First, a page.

The Moor by R. S. Thomas

It was like a church to me.

I entered it on soft foot,

Breath held like a cap in the hand.

It was quiet.

What God was there made himself felt,

Not listened to, in clean colours

That brought a moistening of the eye,

In movement of the wind over grass.

 

There were no prayers said. But stillness

Of the heart’s passions – that was praise

Enough; and the mind’s cession

Of its kingdom. I walked on,

Simple and poor, while the air crumbled

And broke on me generously as bread.

 

by R. S Thomas

from Pietà (1966)

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Moorland by R. S. Thomas

It is beautiful and still;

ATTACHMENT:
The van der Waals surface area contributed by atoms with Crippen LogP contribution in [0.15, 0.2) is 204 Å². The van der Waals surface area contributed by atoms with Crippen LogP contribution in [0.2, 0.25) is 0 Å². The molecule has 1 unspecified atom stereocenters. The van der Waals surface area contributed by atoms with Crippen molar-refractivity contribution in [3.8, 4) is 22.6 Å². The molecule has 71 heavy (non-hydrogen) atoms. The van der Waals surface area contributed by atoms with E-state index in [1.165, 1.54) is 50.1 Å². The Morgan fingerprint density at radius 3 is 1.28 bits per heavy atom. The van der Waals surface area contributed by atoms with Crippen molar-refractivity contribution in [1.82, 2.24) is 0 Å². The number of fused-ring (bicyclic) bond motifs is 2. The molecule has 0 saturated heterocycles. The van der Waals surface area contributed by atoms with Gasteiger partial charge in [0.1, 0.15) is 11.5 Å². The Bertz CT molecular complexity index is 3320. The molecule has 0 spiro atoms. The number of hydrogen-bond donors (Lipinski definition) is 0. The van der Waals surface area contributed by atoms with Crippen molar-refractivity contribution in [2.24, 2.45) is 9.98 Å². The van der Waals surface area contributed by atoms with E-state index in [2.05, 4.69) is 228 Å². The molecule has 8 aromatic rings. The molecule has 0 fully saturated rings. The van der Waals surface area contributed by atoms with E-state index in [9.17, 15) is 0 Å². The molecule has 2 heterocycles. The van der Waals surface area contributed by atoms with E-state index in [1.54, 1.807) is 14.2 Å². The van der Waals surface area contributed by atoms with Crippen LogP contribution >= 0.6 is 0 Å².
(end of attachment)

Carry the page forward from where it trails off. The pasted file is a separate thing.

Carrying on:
the air rarified

as the interior of a cathedral

 

expecting a presence. It is where, also,

the harrier occurs,

materialising from nothing, snow –

 

soft, but with claws of fire,

quartering the bare earth

for the prey that escapes it;

 

hovering over the incipent

scream, here a moment, then

not here, like my belief in God.

 

by R. S. Thomas

from Experimenting with an Amen (1986)

Fragment (Before Death I Have Felt The Dark Of Death) by Wilhelm Küchelbecker

Before death I have felt the dark of death;

I thought: like Ossian I shall lose my way

in mist by the grave’s edge and blindly stare

from wild moors down through the dim precipice

of dawnless night and see no trees, no fields

of freedom, no soft grass, no azure skies,

and no sun rising like a miracle.

Yet with the soul’s eye I shall see you, shades

of prophets, friends too soon flown out of sight,

and I shall hear the blessed poet’s song

and know each voice and recognize each face.

 

by Вильгельм Карлович Кюхельбекер (Wilhelm Karlovich Küchelbecker)

(1845)

translated by Peter France


 

Fun fact: This was written after he went blind about a year before his death.